Singlism

It’s that time of the year when The Atlantic has a big feature on single people, and this time, it’s written by the founders of Onely.org, and looks at why single people (with the focus on single women) are treated unfairly when it comes to paying for health care, housing, taxes, and retirement benefits.

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Megano! (#124)

At this point these articles are practically seasonal!

TheDilettantista (#1,255)

This was totally a response to last night’s Downton Abbey, hashtag POOR LADY EDITH.

I was a little embarrassed for them that they couldn’t find a real policy analyst to look at this question and instead tried to do it themselves. I have no doubt that there is a fairly large financial penalty to being permanently single (and, it is important to emphasize, childless — children dramatically change the financial equation) but the way they conducted the analysis is so amateurish that it’s pretty much useless.

These policies are explicitly designed to encourage marriage — aside from some of the SS provisions, which are simply relics of outdated gender/work norms — so the fact they do, in fact, provide preferential treatment to married people is not surprising at all.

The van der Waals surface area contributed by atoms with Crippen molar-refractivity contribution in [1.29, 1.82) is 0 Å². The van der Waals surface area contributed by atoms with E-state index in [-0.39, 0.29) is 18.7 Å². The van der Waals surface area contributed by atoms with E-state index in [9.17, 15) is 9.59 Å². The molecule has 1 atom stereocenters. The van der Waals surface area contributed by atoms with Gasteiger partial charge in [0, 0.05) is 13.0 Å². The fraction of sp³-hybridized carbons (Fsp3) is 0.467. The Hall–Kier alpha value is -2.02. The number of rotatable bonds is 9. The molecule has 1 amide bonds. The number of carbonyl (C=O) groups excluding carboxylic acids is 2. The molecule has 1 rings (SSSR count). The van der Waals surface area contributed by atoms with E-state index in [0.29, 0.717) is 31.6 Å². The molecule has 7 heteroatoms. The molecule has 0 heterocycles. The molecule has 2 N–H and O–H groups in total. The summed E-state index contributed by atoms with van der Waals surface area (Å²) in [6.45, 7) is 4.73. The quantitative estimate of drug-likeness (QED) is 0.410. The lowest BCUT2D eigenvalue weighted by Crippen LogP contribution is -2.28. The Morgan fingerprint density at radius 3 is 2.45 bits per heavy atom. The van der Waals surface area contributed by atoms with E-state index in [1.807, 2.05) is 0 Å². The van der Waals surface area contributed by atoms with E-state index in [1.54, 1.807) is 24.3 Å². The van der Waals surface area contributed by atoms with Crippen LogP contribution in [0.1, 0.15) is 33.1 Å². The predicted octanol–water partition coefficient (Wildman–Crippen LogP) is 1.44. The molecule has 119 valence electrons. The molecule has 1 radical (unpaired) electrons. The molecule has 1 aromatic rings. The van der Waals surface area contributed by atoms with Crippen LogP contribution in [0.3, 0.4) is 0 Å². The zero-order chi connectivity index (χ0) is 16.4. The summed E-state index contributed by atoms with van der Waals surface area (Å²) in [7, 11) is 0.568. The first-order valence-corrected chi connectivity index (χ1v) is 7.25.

Rather than making policy more amenable to the permanently single and childless (aside from SS which really should take better care of folks with no family or spousal support), a far more pressing concern is making these benefits more accessible to couples in stable, long-term relationships who may for whatever reason not want to commit to “til death do us part.” Such civil partnerships are quite common in Europe.

WaityKatie (#1,696)

@stuffisthings But why does our policy have to be based on encouraging coupledom at all? Is there a legitimate reason for this? I could see it if there was a housing shortage or something, but otherwise…

@WaityKatie That’s a good point and worth discussing. But the article was more like “hey guess what! policies designed to favor married people favor married people!”

And in fact they often don’t, as with income tax (the top comment thread over there, by BarbCarmel and the replies, goes into some of the problems).

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